The development of a resistivity measurement has enabled Professor Zongjin Li, at the Hong Kong University of Science and Technology's Department of Civil Engineering, to monitor and interpret the hydration process of cement-based materials.
This testing process is non-contacting and non-destructive and produces highly accurate results and is regarded as important to the building and construction industry where strong and durable materials are essential for reliable and sustainable development.
Professor Li says that although concrete has been in widespread use for 100 years, the hydration process of cement based products is still not fully understood.
"We liken our studies of concrete to genetics… no two people in the world have a common genetic structure but fundamental pattern. The same principle applies to cement-based materials where the micro-structure varies incredibly. However, some basic configurations should exist which can lead to problems associated with durability and cement cracking. This in turn affects the life of a building as well as the cost of construction, maintenance and on going repairs.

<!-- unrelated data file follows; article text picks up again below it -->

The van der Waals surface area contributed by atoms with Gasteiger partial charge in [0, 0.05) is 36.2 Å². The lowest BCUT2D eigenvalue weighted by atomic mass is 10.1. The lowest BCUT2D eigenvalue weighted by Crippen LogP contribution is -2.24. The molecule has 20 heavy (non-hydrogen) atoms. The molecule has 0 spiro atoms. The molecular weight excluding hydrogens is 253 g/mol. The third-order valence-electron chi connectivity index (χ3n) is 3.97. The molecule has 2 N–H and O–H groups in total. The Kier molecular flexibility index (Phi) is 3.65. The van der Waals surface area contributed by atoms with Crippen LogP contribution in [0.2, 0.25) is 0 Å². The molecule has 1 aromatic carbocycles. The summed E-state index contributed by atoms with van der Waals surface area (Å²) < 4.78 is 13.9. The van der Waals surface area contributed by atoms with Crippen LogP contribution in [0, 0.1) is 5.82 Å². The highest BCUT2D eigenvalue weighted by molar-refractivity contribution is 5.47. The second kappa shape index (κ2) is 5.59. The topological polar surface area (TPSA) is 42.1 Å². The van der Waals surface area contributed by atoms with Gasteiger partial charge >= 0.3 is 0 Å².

"Our projects have helped us understand the influence of the water/cement ratio on the development rate and strength development rate in Portland cement paste, a commonly used, time-dependent component of mortar and concrete."
Professor Li and his team have gone on to identify the hydration stage itself, finding that hydration occurs at the minimum point of resistivity. The resistivity measurement is closely related to the setting time of concrete and the microstructure development in concrete or cement based material.
The next stage of the study is to find the relationship between the microstructure and the porosity inside concrete/cement based materials.